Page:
A year and a half ago, social media was the furthest thing from my mind. Twitter was for people that shared way too much information in way too few characters. Facebook was a wasteland littered with Mafia Wars invites. And Google+ wasn’t yet a gleam in the eye of some Mountain View programmers. Flash forward to today and social media is a huge part of my day-to-day interaction with the world. However, in order to keep my sanity when it comes to my online services, it might help to recognize how each of them are used and what their places really are.
Facebook for me is used as a place where my family and real life friends can read about things like my college football commentary and pictures of my kids and their pets. Most of the people I went to high school with don’t know the true depths of my nerdity. They would probably unfriend me just as fast if I start blabbering on about MPLS or LISP. Facebook is where the boring details of my existence go for now.
Twitter is my geek outlet. Until I signed up, I had to restrain my thoughts about networking and voice and virtualization. No one really wanted to hear about it on Facebook, and my wife’s eyes roll back in her head once I get on a good rant about EIGRP. Once I realized that I could start expressing my repressed nerdy side, I realized that I had to be equally as cautious about what I put on Twitter. Just as my nerd side really doesn’t fit in with Facebook, so too does my ‘normal’ side not really jive on Twitter. I try to consciously avoid things like 4square checkins or useless contest invites cluttering my stream and the feeds of my followers. I really attempt to avoid talking about things like sporting events or politics or any number of hot button subjects that can set people off without warning. Those kinds of things can go into Facebook where only those that are interested can see them.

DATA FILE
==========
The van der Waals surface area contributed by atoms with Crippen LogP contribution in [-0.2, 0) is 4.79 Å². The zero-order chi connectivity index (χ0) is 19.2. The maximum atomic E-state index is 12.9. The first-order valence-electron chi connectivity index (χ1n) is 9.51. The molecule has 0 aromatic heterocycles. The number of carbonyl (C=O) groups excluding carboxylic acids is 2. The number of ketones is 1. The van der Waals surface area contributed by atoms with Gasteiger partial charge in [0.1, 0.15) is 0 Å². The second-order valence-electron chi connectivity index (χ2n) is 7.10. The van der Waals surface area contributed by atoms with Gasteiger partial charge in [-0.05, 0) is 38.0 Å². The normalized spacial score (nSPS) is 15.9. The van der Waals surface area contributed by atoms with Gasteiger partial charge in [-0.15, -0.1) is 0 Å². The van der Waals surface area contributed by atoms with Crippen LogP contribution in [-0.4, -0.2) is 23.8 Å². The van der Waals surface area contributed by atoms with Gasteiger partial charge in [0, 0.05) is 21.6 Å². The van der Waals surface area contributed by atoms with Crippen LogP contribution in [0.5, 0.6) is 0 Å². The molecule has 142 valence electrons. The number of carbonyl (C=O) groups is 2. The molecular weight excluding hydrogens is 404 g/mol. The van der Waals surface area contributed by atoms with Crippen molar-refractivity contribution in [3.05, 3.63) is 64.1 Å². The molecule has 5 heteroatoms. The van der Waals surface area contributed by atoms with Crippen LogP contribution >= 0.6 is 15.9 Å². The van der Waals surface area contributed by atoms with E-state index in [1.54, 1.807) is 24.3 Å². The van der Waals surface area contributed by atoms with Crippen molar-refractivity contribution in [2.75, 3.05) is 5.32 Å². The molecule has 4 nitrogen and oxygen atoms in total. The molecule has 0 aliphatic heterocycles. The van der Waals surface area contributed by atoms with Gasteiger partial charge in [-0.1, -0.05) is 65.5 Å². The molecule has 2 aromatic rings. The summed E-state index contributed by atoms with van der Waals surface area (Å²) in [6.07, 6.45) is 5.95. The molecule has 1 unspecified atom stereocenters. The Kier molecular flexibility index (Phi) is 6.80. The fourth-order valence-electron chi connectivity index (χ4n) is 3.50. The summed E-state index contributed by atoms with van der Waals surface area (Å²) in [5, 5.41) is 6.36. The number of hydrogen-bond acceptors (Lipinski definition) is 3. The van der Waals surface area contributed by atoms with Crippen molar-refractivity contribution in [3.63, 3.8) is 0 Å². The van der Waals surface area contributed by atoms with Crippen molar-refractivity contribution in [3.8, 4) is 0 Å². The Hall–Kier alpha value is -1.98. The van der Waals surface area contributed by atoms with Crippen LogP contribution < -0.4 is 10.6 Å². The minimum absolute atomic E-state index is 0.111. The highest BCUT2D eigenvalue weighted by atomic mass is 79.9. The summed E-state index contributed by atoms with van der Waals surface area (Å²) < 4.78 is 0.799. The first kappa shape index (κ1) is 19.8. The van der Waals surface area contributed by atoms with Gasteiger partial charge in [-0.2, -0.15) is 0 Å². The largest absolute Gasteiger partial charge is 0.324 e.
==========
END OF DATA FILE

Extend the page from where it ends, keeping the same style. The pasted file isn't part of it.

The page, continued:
Google+, the latest invention in the Google Skunk Works, presents an altogether different proposition for social media interaction. The idea that I can separate my social circles into different collections that don’t need to share information is very intriguing. My family and real life friends can see a stream unpolluted with rants about Apple devices. My nerd followers don’t need to be bothered by pictures of my terribly built attempts at woodworking. People can be moved across different lines without much effort and no need to log in and out of five different clients to sync everything up. It’s not without limitations, though. Getting my mom and dad on Facebook took and act of Congress that I’d rather not repeat again. Getting them to join Google+ may be a task of Herculean proportions. Right now, Google+ is a social media service without much to the “social” part. There aren’t enough people invited to expand circles much beyond tech people that “get” the idea behind Google+. Right now, I have a lot of people in my Tech circle and hardly anyone in my other circles. I’m sure time will win out as the service moves out of preview mode and opens up to a wider audience. There’s a ton of potential in Google+ and I can’t wait to use it to offload some of my Twitter stream, Facebook status updates, and maybe even blogging topics.
I use social media to a large extent every day to gather information, learn about new things, and interact with a group of peers that I might not otherwise have been able to speak to. At the same time, I realize the importance of compartmentalizing information. My security background has taught me that much. When it comes to deciding how to divide up those compartments, I think the Google+ model works rather well. Using the symbolism of circles allows the users to visualize where their connections are placed in relation to each other. At least it easily allows me to segregate everyone rather than mashing them all together in one big conflagration. Because TweetPlusBook is a mouthful.